Coach John Tortorella can call Game 6 whatever he wants. However, whether he wants to admit or not, his Rangers have their backs to the wall in a must-win, do-or-die, now-or-never, please-fill-in-your-own-sports-cliché elimination game.

“I don’t consider it an elimination game, we’re trying to win one game,” Tortorella told Andrew Gross of The Record. “I’m not going to even use that word. Again, we’ve bounced back. Guys that haven’t been in it, it’s an opportunity; that’s the way they have to look at it. So we’ll go home and try to win a game.”

In trying to win Game 6, Tortorella should show his team the first 19 minutes of the game and the 10:36 of overtime because they pretty much did not bother to show up for the second and third periods – outside of Henrik Lundqvist. It would be most interesting to see how much more the Vezina Trophy nominee could accomplish with a little help from his friends. As crazy at it might seem Lundqvist is 3-10 in the playoffs in overtime.

“Frustrating and disappointing, but it’s not over,” Lundqvist lamented to Dan Rosen of nhl.com. “We have to go home and regroup. It’s going to be a tough couple hours and then you just forget about it.”

The Blueshirts got the quick start they needed 53 second into the game when Brian Boyle buried Derick Brassard’s centering pass for a 1-0 lead. The quick start allowed the Rangers to carry over the momentum they built up in the games at Madison Square Garden. But as well as they played in that first period, there were ominous signs ahead following their goal in the game’s first minute.

In a replay of Game 1, the Rangers never managed to find a way to extend their precarious one-goal lead – even though they had their chances. The Ranger squandered two first period power plays and saw Derek Dorsett and Carl Hagelin denied on breakaways with Hagelin’s attempt disrupted by a trip by a John Erskine trip.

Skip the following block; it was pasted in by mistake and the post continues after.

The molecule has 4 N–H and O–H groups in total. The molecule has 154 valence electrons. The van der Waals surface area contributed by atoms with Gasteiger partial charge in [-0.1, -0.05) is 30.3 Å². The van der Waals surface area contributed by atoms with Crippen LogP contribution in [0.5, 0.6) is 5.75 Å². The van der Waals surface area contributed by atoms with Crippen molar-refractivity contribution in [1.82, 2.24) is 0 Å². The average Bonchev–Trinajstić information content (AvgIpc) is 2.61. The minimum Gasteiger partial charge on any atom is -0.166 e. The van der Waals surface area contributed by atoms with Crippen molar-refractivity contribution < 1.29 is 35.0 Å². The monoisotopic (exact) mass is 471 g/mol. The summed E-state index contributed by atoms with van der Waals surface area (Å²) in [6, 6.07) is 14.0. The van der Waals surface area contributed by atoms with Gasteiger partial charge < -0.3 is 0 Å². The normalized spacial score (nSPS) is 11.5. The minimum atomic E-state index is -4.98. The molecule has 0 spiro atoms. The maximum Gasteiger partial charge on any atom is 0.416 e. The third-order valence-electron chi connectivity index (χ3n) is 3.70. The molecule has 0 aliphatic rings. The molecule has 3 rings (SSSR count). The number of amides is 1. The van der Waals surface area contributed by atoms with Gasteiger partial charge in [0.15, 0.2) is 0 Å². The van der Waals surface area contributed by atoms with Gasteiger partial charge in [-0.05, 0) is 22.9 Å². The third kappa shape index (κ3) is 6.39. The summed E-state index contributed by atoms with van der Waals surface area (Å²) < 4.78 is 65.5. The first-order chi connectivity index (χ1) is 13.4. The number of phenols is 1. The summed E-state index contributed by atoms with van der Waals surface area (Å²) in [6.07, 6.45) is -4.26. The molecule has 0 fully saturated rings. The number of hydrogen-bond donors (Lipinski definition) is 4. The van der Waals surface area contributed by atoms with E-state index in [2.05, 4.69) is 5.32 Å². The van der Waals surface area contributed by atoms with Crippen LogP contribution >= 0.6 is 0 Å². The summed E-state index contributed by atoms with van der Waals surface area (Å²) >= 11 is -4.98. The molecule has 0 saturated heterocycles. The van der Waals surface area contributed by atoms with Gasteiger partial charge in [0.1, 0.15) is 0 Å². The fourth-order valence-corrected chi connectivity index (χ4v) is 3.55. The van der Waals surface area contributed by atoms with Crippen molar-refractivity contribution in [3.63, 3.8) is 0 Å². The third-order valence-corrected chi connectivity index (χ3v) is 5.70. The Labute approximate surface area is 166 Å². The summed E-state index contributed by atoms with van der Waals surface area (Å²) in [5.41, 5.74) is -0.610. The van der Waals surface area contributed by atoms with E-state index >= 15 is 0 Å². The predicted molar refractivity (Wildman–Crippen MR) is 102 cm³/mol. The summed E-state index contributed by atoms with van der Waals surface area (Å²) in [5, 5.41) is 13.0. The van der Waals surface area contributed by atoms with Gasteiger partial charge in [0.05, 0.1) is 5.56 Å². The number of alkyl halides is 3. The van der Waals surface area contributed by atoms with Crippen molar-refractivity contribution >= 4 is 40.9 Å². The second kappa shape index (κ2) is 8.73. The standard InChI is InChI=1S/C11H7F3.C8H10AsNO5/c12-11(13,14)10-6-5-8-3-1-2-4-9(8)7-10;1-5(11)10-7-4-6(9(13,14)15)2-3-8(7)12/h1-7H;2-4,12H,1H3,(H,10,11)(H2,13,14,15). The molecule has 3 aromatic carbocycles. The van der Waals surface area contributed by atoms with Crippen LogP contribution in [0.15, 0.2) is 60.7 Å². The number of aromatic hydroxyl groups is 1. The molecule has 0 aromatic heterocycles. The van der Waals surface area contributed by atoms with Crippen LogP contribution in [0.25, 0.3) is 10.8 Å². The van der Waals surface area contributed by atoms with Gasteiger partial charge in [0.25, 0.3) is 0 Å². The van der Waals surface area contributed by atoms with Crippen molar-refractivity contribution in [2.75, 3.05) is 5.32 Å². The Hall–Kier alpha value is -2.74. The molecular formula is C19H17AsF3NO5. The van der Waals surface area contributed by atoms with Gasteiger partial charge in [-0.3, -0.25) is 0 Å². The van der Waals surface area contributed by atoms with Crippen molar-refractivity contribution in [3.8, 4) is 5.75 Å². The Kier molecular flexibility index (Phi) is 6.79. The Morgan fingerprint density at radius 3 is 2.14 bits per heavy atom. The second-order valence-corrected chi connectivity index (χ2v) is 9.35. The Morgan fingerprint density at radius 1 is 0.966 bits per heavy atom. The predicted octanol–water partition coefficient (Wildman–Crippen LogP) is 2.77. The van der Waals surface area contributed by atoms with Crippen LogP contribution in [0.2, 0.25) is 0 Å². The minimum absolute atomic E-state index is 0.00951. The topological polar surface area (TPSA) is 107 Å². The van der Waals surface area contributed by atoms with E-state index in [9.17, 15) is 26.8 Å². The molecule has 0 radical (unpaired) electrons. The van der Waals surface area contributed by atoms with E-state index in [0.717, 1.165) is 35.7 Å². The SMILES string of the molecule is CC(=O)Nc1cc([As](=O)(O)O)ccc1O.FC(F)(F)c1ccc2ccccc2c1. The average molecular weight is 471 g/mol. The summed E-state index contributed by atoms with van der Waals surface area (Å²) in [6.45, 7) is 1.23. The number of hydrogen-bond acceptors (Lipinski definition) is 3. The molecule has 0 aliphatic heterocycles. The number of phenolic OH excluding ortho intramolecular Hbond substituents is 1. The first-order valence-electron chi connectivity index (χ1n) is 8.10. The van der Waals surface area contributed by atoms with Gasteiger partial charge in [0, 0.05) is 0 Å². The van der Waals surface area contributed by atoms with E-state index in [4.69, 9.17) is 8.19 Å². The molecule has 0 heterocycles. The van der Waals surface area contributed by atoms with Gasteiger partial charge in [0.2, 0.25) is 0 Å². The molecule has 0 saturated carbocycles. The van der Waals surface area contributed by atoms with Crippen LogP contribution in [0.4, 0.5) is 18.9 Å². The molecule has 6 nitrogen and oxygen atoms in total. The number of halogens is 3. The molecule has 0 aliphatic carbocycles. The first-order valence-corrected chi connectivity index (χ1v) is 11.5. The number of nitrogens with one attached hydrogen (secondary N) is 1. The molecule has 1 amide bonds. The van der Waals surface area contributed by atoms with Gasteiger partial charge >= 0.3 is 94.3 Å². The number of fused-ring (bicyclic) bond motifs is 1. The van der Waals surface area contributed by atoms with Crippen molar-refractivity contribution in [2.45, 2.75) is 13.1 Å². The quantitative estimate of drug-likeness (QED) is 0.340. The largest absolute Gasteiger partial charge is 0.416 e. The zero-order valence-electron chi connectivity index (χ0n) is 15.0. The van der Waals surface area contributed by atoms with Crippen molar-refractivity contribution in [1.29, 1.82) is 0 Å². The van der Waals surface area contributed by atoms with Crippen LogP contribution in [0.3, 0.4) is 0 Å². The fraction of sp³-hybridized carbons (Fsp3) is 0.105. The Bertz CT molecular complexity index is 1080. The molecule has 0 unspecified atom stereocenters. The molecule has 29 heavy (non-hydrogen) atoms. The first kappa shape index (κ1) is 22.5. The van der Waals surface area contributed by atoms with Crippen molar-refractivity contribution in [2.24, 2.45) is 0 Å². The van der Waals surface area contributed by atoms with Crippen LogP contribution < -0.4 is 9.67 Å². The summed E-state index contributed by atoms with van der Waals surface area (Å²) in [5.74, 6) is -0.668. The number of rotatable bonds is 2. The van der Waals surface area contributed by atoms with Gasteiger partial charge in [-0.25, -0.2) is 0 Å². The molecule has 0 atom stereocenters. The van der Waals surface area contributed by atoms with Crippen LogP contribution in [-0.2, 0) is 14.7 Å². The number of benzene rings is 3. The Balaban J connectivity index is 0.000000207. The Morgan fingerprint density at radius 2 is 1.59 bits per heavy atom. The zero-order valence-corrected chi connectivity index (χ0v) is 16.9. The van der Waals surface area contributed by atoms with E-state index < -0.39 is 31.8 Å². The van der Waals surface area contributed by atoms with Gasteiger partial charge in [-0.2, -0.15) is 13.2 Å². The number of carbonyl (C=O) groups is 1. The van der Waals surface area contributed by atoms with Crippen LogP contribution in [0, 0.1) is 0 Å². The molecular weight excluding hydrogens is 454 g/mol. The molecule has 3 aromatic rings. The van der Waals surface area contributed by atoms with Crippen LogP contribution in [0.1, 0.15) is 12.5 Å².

While they dodged a bullet when Anton Stralman returned to action after suffering some type of leg injury, they were not so lucky when Jason Chimera rammed Ryane Clowe into the boards. The subsequent power play was little consolation as Clowe never returned and his status for Game 6 is up in the air. Joe Micheletti later said that it appeared to be a head or wrist injury. Given that Clowe was coming off a concussion and his head did hit the glass, it is probably a good bet that Clowe has suffered another concussion.

Despite all of that going against them, the Rangers had a 1-0 lead after the first period. However, a seemingly innocent flurry of shots at the end of the first period by the Caps would prove to be the momentum changer for the game – and possibly the series.

Down a goal, the Capital intensity, urgency and physical play picked up and the Rangers never managed to match the caps until the start of overtime. By that time, it was too late. The aggressive and confident Rangers team from the last seven periods of hockey was replaced by a passive team content to let their all-world goaltender carry them to victory.

Much like Game 1, Friday night’s game turned on special teams play. While the Rangers continued to kill two minutes while on the power play, the potent Washington power play tied the score.

The Rangers mantra coming into this series was to stay out of the penalty box and avoid taking bad penalties like the plague. However, after wearing the hero’s garland for about 27 minutes of playing time, Boyle donned the goat’s horns with his retaliatory penalty against Mike Ribeiro. Not only did Boyle’s penalty put the Capitals on the power play, it killed a possible four-on-two rush for the Rangers.

“It’s a dumb penalty and you don’t kill those off,” Tortorella said to Rosen. “That’s a guy that is playing really well for us, but it’s a dumb penalty.”

As stupid a penalty as it was, and it was a stupid penalty, it was a case where both players should have gone to the penalty box because Ribeiro obviously cross-checked Boyle – a fact that he fessed up to.

“I went to the net, he fell down, I cross-checked him, he turned around and give me a good whack on my calves,” Ribeiro admitted to Stephen Whyno of The Washington Times.